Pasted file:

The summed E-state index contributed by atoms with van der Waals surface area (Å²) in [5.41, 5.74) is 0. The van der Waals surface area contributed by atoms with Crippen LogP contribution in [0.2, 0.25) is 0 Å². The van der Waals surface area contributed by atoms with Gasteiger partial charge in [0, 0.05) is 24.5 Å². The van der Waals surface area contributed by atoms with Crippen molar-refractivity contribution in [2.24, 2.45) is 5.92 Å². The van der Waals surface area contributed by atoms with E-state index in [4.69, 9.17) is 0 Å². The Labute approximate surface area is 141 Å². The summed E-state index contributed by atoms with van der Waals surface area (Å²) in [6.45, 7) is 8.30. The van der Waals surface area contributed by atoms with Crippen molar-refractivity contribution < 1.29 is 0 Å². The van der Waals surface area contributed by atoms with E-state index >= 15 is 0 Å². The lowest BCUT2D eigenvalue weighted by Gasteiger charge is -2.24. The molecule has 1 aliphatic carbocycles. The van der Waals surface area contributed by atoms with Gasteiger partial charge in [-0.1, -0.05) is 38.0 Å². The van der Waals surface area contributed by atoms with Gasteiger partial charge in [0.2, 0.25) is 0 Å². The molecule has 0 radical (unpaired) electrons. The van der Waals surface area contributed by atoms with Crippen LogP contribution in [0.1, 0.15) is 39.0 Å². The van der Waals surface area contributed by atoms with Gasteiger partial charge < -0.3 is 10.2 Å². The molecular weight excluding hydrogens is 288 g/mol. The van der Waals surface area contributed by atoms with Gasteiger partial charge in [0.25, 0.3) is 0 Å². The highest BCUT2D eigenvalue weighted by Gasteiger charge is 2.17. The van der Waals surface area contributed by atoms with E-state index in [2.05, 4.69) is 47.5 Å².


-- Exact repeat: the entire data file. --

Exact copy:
The summed E-state index contributed by atoms with van der Waals surface area (Å²) in [5.41, 5.74) is 0. The van der Waals surface area contributed by atoms with Crippen LogP contribution in [0.2, 0.25) is 0 Å². The van der Waals surface area contributed by atoms with Gasteiger partial charge in [0, 0.05) is 24.5 Å². The van der Waals surface area contributed by atoms with Crippen molar-refractivity contribution in [2.24, 2.45) is 5.92 Å². The van der Waals surface area contributed by atoms with E-state index in [4.69, 9.17) is 0 Å². The Labute approximate surface area is 141 Å². The summed E-state index contributed by atoms with van der Waals surface area (Å²) in [6.45, 7) is 8.30. The van der Waals surface area contributed by atoms with Crippen molar-refractivity contribution < 1.29 is 0 Å². The van der Waals surface area contributed by atoms with E-state index >= 15 is 0 Å². The lowest BCUT2D eigenvalue weighted by Gasteiger charge is -2.24. The molecule has 1 aliphatic carbocycles. The van der Waals surface area contributed by atoms with Gasteiger partial charge in [-0.1, -0.05) is 38.0 Å². The van der Waals surface area contributed by atoms with Gasteiger partial charge in [0.2, 0.25) is 0 Å². The molecule has 0 radical (unpaired) electrons. The van der Waals surface area contributed by atoms with Crippen LogP contribution in [0.1, 0.15) is 39.0 Å². The van der Waals surface area contributed by atoms with Gasteiger partial charge < -0.3 is 10.2 Å². The molecular weight excluding hydrogens is 288 g/mol. The van der Waals surface area contributed by atoms with Gasteiger partial charge in [0.25, 0.3) is 0 Å². The highest BCUT2D eigenvalue weighted by Gasteiger charge is 2.17. The van der Waals surface area contributed by atoms with E-state index in [2.05, 4.69) is 47.5 Å².